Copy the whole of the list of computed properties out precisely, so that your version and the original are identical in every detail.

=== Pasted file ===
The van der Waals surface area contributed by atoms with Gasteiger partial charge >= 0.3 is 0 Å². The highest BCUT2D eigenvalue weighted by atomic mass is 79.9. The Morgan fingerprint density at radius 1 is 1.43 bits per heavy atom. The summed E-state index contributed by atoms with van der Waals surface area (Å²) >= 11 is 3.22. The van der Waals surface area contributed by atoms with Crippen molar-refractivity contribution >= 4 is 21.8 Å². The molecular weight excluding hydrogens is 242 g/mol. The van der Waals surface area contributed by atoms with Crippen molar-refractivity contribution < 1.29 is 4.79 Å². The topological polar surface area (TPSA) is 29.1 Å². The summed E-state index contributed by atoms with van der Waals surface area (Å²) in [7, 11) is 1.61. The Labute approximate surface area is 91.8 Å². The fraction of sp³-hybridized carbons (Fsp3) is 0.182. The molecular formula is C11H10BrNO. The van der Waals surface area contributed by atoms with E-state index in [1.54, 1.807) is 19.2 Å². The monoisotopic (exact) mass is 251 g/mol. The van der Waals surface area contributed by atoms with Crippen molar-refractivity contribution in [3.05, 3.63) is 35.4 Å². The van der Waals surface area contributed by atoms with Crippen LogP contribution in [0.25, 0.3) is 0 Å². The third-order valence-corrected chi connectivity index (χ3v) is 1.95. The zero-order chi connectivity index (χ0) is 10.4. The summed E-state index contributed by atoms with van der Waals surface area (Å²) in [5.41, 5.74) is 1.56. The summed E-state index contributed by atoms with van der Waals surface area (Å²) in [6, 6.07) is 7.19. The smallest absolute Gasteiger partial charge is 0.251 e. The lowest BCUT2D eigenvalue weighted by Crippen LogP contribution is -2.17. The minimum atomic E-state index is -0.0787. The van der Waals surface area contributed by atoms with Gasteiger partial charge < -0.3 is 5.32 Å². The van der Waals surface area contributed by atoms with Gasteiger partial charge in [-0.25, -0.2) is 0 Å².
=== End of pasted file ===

The van der Waals surface area contributed by atoms with Gasteiger partial charge >= 0.3 is 0 Å². The highest BCUT2D eigenvalue weighted by atomic mass is 79.9. The Morgan fingerprint density at radius 1 is 1.43 bits per heavy atom. The summed E-state index contributed by atoms with van der Waals surface area (Å²) >= 11 is 3.22. The van der Waals surface area contributed by atoms with Crippen molar-refractivity contribution >= 4 is 21.8 Å². The molecular weight excluding hydrogens is 242 g/mol. The van der Waals surface area contributed by atoms with Crippen molar-refractivity contribution < 1.29 is 4.79 Å². The topological polar surface area (TPSA) is 29.1 Å². The summed E-state index contributed by atoms with van der Waals surface area (Å²) in [7, 11) is 1.61. The Labute approximate surface area is 91.8 Å². The fraction of sp³-hybridized carbons (Fsp3) is 0.182. The molecular formula is C11H10BrNO. The van der Waals surface area contributed by atoms with E-state index in [1.54, 1.807) is 19.2 Å². The monoisotopic (exact) mass is 251 g/mol. The van der Waals surface area contributed by atoms with Crippen molar-refractivity contribution in [3.05, 3.63) is 35.4 Å². The van der Waals surface area contributed by atoms with Crippen LogP contribution in [0.25, 0.3) is 0 Å². The third-order valence-corrected chi connectivity index (χ3v) is 1.95. The zero-order chi connectivity index (χ0) is 10.4. The summed E-state index contributed by atoms with van der Waals surface area (Å²) in [5.41, 5.74) is 1.56. The summed E-state index contributed by atoms with van der Waals surface area (Å²) in [6, 6.07) is 7.19. The smallest absolute Gasteiger partial charge is 0.251 e. The lowest BCUT2D eigenvalue weighted by Crippen LogP contribution is -2.17. The minimum atomic E-state index is -0.0787. The van der Waals surface area contributed by atoms with Gasteiger partial charge < -0.3 is 5.32 Å². The van der Waals surface area contributed by atoms with Gasteiger partial charge in [-0.25, -0.2) is 0 Å².